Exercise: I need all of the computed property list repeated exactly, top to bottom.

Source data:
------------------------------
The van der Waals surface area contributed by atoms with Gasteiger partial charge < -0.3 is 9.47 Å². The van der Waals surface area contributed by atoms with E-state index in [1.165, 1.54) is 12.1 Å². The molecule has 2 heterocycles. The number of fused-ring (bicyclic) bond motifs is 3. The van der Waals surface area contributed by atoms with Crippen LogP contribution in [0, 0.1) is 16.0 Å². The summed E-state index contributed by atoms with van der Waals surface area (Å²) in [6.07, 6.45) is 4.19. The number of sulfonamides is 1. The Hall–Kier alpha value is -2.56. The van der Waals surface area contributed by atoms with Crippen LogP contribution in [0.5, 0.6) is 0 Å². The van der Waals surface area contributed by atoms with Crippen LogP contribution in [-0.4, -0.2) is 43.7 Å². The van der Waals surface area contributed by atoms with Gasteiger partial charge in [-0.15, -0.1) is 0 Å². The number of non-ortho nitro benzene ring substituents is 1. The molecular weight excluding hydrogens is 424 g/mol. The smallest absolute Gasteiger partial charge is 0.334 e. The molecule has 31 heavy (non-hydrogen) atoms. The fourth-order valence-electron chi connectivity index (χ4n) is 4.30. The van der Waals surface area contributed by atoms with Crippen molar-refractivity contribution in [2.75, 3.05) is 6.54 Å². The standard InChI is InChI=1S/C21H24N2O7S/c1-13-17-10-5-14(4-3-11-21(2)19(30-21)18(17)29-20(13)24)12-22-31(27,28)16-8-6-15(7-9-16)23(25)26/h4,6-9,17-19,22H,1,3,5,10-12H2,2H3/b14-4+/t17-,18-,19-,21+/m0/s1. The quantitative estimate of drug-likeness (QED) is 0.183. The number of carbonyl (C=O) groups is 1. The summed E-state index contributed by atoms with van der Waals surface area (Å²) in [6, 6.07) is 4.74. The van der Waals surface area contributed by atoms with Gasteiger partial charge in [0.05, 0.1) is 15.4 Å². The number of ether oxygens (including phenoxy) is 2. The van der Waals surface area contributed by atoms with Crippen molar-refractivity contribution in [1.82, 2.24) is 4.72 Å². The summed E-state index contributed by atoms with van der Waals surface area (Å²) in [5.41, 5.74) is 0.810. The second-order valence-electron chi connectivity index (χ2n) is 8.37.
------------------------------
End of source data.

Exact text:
The van der Waals surface area contributed by atoms with Gasteiger partial charge < -0.3 is 9.47 Å². The van der Waals surface area contributed by atoms with E-state index in [1.165, 1.54) is 12.1 Å². The molecule has 2 heterocycles. The number of fused-ring (bicyclic) bond motifs is 3. The van der Waals surface area contributed by atoms with Crippen LogP contribution in [0, 0.1) is 16.0 Å². The summed E-state index contributed by atoms with van der Waals surface area (Å²) in [6.07, 6.45) is 4.19. The number of sulfonamides is 1. The Hall–Kier alpha value is -2.56. The van der Waals surface area contributed by atoms with Crippen LogP contribution in [0.5, 0.6) is 0 Å². The van der Waals surface area contributed by atoms with Crippen LogP contribution in [-0.4, -0.2) is 43.7 Å². The van der Waals surface area contributed by atoms with Gasteiger partial charge in [-0.15, -0.1) is 0 Å². The number of non-ortho nitro benzene ring substituents is 1. The molecular weight excluding hydrogens is 424 g/mol. The smallest absolute Gasteiger partial charge is 0.334 e. The molecule has 31 heavy (non-hydrogen) atoms. The fourth-order valence-electron chi connectivity index (χ4n) is 4.30. The van der Waals surface area contributed by atoms with Crippen molar-refractivity contribution in [2.75, 3.05) is 6.54 Å². The standard InChI is InChI=1S/C21H24N2O7S/c1-13-17-10-5-14(4-3-11-21(2)19(30-21)18(17)29-20(13)24)12-22-31(27,28)16-8-6-15(7-9-16)23(25)26/h4,6-9,17-19,22H,1,3,5,10-12H2,2H3/b14-4+/t17-,18-,19-,21+/m0/s1. The quantitative estimate of drug-likeness (QED) is 0.183. The number of carbonyl (C=O) groups is 1. The summed E-state index contributed by atoms with van der Waals surface area (Å²) in [6, 6.07) is 4.74. The van der Waals surface area contributed by atoms with Gasteiger partial charge in [0.05, 0.1) is 15.4 Å². The number of ether oxygens (including phenoxy) is 2. The van der Waals surface area contributed by atoms with Crippen molar-refractivity contribution in [1.82, 2.24) is 4.72 Å². The summed E-state index contributed by atoms with van der Waals surface area (Å²) in [5.41, 5.74) is 0.810. The second-order valence-electron chi connectivity index (χ2n) is 8.37.